BRCA2-mutant cells are defective in homologous recombination, making them vulnerable to the inactivation of other pathways for the repair of DNA double-strand breaks (DSBs). This concept can be clinically exploited but is currently limited due to insufficient knowledge about how DSBs are repaired in the absence of BRCA2. We show that DNA polymerase θ (POLθ)-mediated end joining (TMEJ) repairs DSBs arising during the S phase in BRCA2-deficient cells only after the onset of the ensuing mitosis. This process is regulated by RAD52, whose loss causes the premature usage of TMEJ and the formation of chromosomal fusions. Purified RAD52 and BRCA2 proteins both block the DNA polymerase function of POLθ, suggesting a mechanism explaining their synthetic lethal relationships. We propose that the delay of TMEJ until mitosis ensures the conversion of originally one-ended DSBs into two-ended DSBs. Mitotic chromatin condensation might further serve to juxtapose correct break ends and limit chromosomal fusions.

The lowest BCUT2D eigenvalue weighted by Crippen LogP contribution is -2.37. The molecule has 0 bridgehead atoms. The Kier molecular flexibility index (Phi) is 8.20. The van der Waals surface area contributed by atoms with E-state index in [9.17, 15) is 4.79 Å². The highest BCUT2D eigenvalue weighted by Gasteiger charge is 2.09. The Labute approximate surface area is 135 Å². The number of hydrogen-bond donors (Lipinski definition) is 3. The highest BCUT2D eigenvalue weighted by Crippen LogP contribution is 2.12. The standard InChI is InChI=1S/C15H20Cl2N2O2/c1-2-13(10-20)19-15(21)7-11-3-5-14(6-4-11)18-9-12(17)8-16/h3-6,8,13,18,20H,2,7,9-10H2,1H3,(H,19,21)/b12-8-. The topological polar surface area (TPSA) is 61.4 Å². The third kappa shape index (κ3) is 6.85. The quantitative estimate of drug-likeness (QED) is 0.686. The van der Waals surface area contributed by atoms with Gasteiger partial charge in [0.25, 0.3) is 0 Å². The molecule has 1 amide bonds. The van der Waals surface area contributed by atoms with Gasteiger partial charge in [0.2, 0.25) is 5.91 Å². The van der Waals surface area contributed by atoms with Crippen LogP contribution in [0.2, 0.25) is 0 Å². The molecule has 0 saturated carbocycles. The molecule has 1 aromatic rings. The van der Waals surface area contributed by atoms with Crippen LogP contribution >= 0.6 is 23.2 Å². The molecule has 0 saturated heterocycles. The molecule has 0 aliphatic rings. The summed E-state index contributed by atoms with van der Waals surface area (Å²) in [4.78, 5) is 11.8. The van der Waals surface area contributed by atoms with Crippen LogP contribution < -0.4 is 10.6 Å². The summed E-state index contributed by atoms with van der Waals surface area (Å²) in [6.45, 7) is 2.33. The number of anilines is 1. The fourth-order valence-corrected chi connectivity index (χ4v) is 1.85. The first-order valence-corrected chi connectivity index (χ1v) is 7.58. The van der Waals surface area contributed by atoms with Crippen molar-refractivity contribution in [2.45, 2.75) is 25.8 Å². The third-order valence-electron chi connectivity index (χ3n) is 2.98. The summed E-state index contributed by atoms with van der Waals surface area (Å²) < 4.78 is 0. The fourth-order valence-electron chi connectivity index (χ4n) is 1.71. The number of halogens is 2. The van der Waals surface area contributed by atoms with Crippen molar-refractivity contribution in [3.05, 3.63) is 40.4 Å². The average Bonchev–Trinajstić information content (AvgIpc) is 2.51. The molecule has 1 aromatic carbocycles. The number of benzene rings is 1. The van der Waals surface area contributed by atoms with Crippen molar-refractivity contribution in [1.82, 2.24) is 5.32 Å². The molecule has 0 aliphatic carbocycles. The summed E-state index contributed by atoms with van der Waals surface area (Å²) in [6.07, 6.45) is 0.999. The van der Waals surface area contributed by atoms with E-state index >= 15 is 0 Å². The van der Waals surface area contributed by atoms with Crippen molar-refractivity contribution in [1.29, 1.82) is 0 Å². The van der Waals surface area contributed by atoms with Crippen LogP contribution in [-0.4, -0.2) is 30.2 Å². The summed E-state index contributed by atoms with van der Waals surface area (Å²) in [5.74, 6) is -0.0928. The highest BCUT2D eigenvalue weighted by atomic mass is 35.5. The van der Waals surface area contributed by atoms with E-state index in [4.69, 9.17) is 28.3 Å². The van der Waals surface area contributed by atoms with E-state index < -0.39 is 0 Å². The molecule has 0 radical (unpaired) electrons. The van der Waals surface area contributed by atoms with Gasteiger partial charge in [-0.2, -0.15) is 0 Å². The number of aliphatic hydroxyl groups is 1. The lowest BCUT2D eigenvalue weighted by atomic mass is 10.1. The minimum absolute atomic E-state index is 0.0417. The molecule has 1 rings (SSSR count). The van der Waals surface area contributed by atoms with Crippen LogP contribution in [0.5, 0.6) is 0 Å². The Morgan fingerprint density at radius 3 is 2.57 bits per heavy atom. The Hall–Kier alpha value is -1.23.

ASJC Scopus subject areas
- Cell Biology